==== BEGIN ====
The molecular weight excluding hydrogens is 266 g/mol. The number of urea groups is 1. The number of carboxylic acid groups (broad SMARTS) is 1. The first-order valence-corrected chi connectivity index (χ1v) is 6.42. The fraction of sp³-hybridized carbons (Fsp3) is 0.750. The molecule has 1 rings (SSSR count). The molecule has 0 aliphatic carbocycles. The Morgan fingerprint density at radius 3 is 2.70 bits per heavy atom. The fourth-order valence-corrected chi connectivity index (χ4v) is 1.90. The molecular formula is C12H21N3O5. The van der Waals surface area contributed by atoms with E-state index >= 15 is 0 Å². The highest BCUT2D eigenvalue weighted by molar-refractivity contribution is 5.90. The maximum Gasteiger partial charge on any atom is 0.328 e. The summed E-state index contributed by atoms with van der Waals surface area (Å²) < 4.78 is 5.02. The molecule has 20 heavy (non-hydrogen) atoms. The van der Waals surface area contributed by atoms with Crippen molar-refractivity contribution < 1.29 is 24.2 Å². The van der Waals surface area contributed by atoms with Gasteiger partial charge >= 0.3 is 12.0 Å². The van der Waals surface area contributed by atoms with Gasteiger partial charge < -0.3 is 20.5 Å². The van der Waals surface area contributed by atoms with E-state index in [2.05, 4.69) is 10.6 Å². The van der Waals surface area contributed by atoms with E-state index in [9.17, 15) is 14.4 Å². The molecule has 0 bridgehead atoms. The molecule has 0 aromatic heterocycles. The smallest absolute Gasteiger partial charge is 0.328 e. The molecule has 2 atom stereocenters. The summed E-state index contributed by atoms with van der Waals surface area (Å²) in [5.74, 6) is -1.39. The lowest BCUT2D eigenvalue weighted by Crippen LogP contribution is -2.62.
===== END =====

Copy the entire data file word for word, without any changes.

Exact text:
The molecular weight excluding hydrogens is 266 g/mol. The number of urea groups is 1. The number of carboxylic acid groups (broad SMARTS) is 1. The first-order valence-corrected chi connectivity index (χ1v) is 6.42. The fraction of sp³-hybridized carbons (Fsp3) is 0.750. The molecule has 1 rings (SSSR count). The molecule has 0 aliphatic carbocycles. The Morgan fingerprint density at radius 3 is 2.70 bits per heavy atom. The fourth-order valence-corrected chi connectivity index (χ4v) is 1.90. The molecular formula is C12H21N3O5. The van der Waals surface area contributed by atoms with E-state index >= 15 is 0 Å². The highest BCUT2D eigenvalue weighted by molar-refractivity contribution is 5.90. The maximum Gasteiger partial charge on any atom is 0.328 e. The summed E-state index contributed by atoms with van der Waals surface area (Å²) < 4.78 is 5.02. The molecule has 20 heavy (non-hydrogen) atoms. The van der Waals surface area contributed by atoms with Crippen molar-refractivity contribution < 1.29 is 24.2 Å². The van der Waals surface area contributed by atoms with Gasteiger partial charge >= 0.3 is 12.0 Å². The van der Waals surface area contributed by atoms with Gasteiger partial charge < -0.3 is 20.5 Å². The van der Waals surface area contributed by atoms with E-state index in [2.05, 4.69) is 10.6 Å². The van der Waals surface area contributed by atoms with E-state index in [9.17, 15) is 14.4 Å². The molecule has 0 bridgehead atoms. The molecule has 0 aromatic heterocycles. The smallest absolute Gasteiger partial charge is 0.328 e. The molecule has 2 atom stereocenters. The summed E-state index contributed by atoms with van der Waals surface area (Å²) in [5.74, 6) is -1.39. The lowest BCUT2D eigenvalue weighted by Crippen LogP contribution is -2.62.